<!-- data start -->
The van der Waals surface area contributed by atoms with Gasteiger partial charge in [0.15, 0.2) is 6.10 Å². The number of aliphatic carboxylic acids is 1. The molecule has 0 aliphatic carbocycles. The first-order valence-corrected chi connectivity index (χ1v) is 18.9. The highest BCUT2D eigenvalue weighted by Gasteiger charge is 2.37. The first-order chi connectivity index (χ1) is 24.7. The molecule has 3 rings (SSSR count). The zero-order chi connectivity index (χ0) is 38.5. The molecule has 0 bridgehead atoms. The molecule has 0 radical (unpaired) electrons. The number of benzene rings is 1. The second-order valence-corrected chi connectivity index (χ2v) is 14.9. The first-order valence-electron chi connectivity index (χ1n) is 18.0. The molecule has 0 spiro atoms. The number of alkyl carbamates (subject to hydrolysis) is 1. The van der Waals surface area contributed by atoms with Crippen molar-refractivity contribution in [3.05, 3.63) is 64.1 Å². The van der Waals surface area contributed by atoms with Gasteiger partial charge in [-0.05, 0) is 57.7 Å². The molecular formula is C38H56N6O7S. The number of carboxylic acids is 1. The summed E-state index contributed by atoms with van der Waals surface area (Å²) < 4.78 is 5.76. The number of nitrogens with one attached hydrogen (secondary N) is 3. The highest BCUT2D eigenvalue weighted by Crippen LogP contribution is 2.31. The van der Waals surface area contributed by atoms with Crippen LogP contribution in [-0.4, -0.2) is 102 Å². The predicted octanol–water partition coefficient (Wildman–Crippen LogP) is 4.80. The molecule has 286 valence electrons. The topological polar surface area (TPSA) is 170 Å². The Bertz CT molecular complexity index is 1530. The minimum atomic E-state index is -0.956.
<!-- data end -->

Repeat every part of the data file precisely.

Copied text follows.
The van der Waals surface area contributed by atoms with Gasteiger partial charge in [0.15, 0.2) is 6.10 Å². The number of aliphatic carboxylic acids is 1. The molecule has 0 aliphatic carbocycles. The first-order valence-corrected chi connectivity index (χ1v) is 18.9. The highest BCUT2D eigenvalue weighted by Gasteiger charge is 2.37. The first-order chi connectivity index (χ1) is 24.7. The molecule has 3 rings (SSSR count). The zero-order chi connectivity index (χ0) is 38.5. The molecule has 0 bridgehead atoms. The molecule has 0 radical (unpaired) electrons. The number of benzene rings is 1. The second-order valence-corrected chi connectivity index (χ2v) is 14.9. The first-order valence-electron chi connectivity index (χ1n) is 18.0. The molecule has 0 spiro atoms. The number of alkyl carbamates (subject to hydrolysis) is 1. The van der Waals surface area contributed by atoms with Crippen molar-refractivity contribution in [3.05, 3.63) is 64.1 Å². The van der Waals surface area contributed by atoms with Gasteiger partial charge in [-0.05, 0) is 57.7 Å². The molecular formula is C38H56N6O7S. The number of carboxylic acids is 1. The summed E-state index contributed by atoms with van der Waals surface area (Å²) < 4.78 is 5.76. The number of nitrogens with one attached hydrogen (secondary N) is 3. The highest BCUT2D eigenvalue weighted by Crippen LogP contribution is 2.31. The van der Waals surface area contributed by atoms with Crippen LogP contribution in [-0.4, -0.2) is 102 Å². The predicted octanol–water partition coefficient (Wildman–Crippen LogP) is 4.80. The molecule has 286 valence electrons. The topological polar surface area (TPSA) is 170 Å². The Bertz CT molecular complexity index is 1530. The minimum atomic E-state index is -0.956.